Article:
STARKVILLE, MISSISSIPPI, US — Four universities are participating in an effort through the US Department of Agriculture (USDA) to improve the sustainability and profitability of rice farming as the staple grain grapples with extreme weather and climate challenges.

Scientists at Louisiana State University (LSU), the University of Arkansas, Mississippi State University (MSU) and Texas A&M University are part of a team awarded a four-year $10 million grant by the USDA’s National Institute of Food and Agriculture. The grant is part of an overall $70 million investment from the USDA to establish robust, resilient and climate-smart food and agricultural systems.

According to the LSU AgCenter, the specific project objectives are to assess the socioeconomic and environmental impacts of current crop management practices, identify barriers to adopting novel technologies and practices, develop novel genotypes with enhanced tolerance to biological and environmental stressors, develop and optimize environmentally friendly crop management practices and implement a robust extension program to disseminate the concepts and benefits of sustainable farming techniques.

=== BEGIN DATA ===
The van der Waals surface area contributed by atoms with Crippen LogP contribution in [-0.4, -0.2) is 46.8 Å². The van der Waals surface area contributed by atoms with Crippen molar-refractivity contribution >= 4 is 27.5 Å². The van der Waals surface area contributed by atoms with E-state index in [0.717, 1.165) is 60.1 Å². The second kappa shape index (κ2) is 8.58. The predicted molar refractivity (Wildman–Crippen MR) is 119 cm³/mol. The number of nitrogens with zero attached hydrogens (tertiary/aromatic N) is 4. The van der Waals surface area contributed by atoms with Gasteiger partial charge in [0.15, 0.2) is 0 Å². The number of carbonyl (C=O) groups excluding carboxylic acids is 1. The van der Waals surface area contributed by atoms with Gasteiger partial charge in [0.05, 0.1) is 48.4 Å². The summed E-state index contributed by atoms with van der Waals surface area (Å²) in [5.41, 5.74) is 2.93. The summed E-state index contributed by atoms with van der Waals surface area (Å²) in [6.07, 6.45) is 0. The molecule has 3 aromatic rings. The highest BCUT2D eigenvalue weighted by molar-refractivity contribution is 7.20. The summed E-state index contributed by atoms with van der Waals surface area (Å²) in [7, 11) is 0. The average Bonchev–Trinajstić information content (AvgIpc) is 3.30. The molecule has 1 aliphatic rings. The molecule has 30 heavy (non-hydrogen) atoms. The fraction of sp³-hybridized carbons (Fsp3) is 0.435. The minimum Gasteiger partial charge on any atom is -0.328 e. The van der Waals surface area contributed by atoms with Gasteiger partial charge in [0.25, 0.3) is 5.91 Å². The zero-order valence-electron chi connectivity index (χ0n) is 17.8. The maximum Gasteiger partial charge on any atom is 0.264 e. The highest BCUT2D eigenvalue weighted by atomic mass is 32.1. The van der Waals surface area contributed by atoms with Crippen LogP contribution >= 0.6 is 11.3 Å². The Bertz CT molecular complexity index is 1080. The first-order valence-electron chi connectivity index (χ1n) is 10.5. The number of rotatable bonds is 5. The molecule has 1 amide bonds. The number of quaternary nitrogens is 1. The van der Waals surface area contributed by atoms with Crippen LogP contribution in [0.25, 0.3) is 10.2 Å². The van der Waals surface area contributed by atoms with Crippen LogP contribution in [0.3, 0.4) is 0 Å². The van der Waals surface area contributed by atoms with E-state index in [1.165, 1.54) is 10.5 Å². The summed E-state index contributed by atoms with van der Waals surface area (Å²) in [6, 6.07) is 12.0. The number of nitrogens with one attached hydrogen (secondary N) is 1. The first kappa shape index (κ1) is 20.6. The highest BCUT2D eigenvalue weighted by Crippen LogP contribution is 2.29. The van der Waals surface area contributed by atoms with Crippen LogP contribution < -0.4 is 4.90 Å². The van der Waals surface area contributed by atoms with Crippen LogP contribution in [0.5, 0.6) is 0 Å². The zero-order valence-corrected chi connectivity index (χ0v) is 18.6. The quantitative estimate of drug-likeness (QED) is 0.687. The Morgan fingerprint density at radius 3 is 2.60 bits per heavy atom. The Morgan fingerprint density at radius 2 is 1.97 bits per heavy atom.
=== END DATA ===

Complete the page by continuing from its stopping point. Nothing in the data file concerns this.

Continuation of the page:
“Because of our interdisciplinary expertise and MSU’s facilities, we are developing genetic mapping tools to identify the genes associated with stress tolerance, including projected changes in climate,” said Raja Reddy, an agronomist with the Mississippi Agricultural and Forestry Experiment Station (MAFES). “Being able to identify these genes will help rice breeders develop climate-resilient cultivars, or plant varieties.” 

Reddy, a research professor in MSU’s Department of Plant and Soil Sciences, is working with assistant research professors Raju Bheemanahalli Rangappa and Hunter Bowman, also MAFES agronomists, on MSU’s part of the project, which is funded by a $970,000 grant.

Ranking sixth in the nation, Mississippi rice production is a $97 million industry, with over 115,000 farmed acres. In recent years, increasing extremes and unpredictability in weather patterns have begun to threaten the stability of this agricultural commodity.

“Like much of the US mid-South, Mississippi is seeing greater extremes in our high and low temperatures and greater intensities of drought during the early season,” Reddy said. “These conditions and higher temperatures during flowering are significant impediments to rice yield and grain quality.”

Reddy said the researchers, who collectively have many years of experience studying rice cultivation and breeding, also are planning extension activities to help growers optimize their resources, particularly water and nutrients, to get the best growth and yield from newly developed cultivars.